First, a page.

Like any other Internet-based service VoIP servers can be the target of denial of service attacks. By generating a flood of SIP requests a malicious attacker can overload the VoIP infrastructure. Such overload conditions can negatively impair established calls and calls in progress and need to be controlled. Similarly, authorized users of a SIP service can access the service in a way that reaches abusive dimension and needs to be controlled as well. For example, a provider offering a flat-rate service to consumers may find that whole PBXs are connected to the SIP accounts. This would result in losses since the pricing calulation anticipated different usage calculation. Therefore traffic control is also needed in such a situation.

The ABC SBC offers several forms of controlling SIP and RTP traffic which are described in this Section. These are implemented as rules which can be placed in A or C rule-basis. If used in inbound A-rules, the limitations refer to traffic coming from a Call Agent or Realm. If used in outbound C-rules, the limitations refer to traffic sent to a Call Agent or Realm. In either case the limitations only affect calls that passed the limitation action. Reversely, calls that have not been processed using a limit action are not subject to such a limit. To make sure that all calls within a realm or call-agent are subject to a limit, the action must be placed in beginning of the rules without any condition.

More often, the call limits need to be related to a subset of traffic. For example only one parallel call may be permitted per IP address. The criteria can vary depending on use-case and therefore the limiting actions have an optional variable key parameter. The key specifies which traffic portion the limit applies to, and can use replacement expressions (see Section Using Replacements in Rules). All messages (and no other) that have the same key count torwards the limit. Two often used keys are source address and combination of source address with From URI. The former (denoted as “$si”) checks all traffic coming from any single IP address against the respective limit. The combination of source address with AoR (denoted as “$si$fu“) allows that requests with distinct From URIs count against their own limits even from behind a single IP address – particularly useful when the IP address belongs to a PBX which serves numerous SIP addresses.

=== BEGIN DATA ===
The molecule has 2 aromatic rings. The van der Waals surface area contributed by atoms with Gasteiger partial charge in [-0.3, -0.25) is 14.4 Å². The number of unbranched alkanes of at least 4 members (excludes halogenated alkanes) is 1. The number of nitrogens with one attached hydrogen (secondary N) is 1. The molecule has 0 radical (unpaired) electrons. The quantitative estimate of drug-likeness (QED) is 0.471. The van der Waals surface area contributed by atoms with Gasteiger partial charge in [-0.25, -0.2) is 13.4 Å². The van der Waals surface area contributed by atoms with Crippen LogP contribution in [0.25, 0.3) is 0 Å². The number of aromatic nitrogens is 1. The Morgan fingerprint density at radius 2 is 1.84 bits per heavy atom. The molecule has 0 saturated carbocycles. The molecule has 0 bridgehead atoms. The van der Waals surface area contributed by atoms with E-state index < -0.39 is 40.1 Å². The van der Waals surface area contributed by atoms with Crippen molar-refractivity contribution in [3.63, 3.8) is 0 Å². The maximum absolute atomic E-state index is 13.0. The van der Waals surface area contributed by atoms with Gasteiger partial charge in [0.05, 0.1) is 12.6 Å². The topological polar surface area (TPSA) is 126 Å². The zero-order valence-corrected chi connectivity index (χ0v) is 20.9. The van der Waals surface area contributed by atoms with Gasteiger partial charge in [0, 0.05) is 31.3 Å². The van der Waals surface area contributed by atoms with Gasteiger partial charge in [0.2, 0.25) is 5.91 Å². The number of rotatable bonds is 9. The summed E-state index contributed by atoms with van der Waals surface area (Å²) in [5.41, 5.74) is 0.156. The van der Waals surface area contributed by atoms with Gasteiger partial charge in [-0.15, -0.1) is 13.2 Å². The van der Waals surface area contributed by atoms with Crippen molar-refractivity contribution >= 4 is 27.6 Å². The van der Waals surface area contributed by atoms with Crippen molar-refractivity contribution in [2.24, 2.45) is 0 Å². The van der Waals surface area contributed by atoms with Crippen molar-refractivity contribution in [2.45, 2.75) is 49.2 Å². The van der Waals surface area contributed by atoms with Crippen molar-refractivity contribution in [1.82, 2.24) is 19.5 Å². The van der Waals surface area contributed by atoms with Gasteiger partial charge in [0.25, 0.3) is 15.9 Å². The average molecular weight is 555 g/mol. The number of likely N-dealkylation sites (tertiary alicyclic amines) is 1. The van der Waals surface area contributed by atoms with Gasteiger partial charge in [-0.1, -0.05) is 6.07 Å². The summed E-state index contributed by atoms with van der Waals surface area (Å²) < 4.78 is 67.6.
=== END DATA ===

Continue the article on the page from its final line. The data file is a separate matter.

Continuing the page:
When the  “Is global key”  option is kept unchecked, the indexing key is scoped to the entity the rule belongs to (Realm or Call Agent). This means that the real key used to index the corresponding measurement is a compound of the indexing key and the entity. If, however, the key is declared to be global (by checking the  “Is global key”  option), the index is solely determined by the key entered in the “Key attribute“ field. This means that if the same indexing key is used in another rule block (for example for another Realm or Call Agent), the limit will be applied jointly for calls on which this other rule block applies.

The traffic limiting actions also generate events when traffic does violate the limits – see Section Security Events. This is important for administrators to be able to notice such conditions and consider how to deal with such violations further: Whether to recognize these as illegitimate and continue blocking the orginators, or to lift the limits if they find the above-limit usage has a legitimate reason. Only one event is produced for a detected excess of traffic limit, regardless of its duration. However, if the excess calms down and emerges again after ten seconds, a new event will be generated.

To make sure that an administrator can be alarmed even before a limit hits and starts to drop traffic, some of the traffic limit actions have the “soft-limit” option that creates diagnostic alarms but does not drop any traffic. Also, in the case that the traffic violates the “hard” limit repeatedly, the option “Report abuse” allows to block the offending traffic source – see Section Automatic IP Address Blocking for additional information.

The following call limit actions are available for use in A- and C-rules:

  • Limit parallel calls - Set limit for number of parallel calls. New calls arriving in excess of this limit will be declined using the 403 SIP response. To make it easier to find the cause, the response includes a Warning header field with an additional hint: Warning: Caps limit reached. For example, to limit the number of parallel calls from the ABC SBC to a Realm or Call Agent, add a Limit parallel calls action to its outbound rules. Incomplete call attempt in progress whose context resides in memory also count temporarily towards the limit together with established call. That’s an important security aspects: it makes sure new calls in progress are declined and cannot establish calls later that would exceed the limit. To limit the number of parallel calls from a Realm to the FRAFOS ABC SBC, add a Limit parallel calls action to the Realm’s inbound rules. The action includes the following parameters: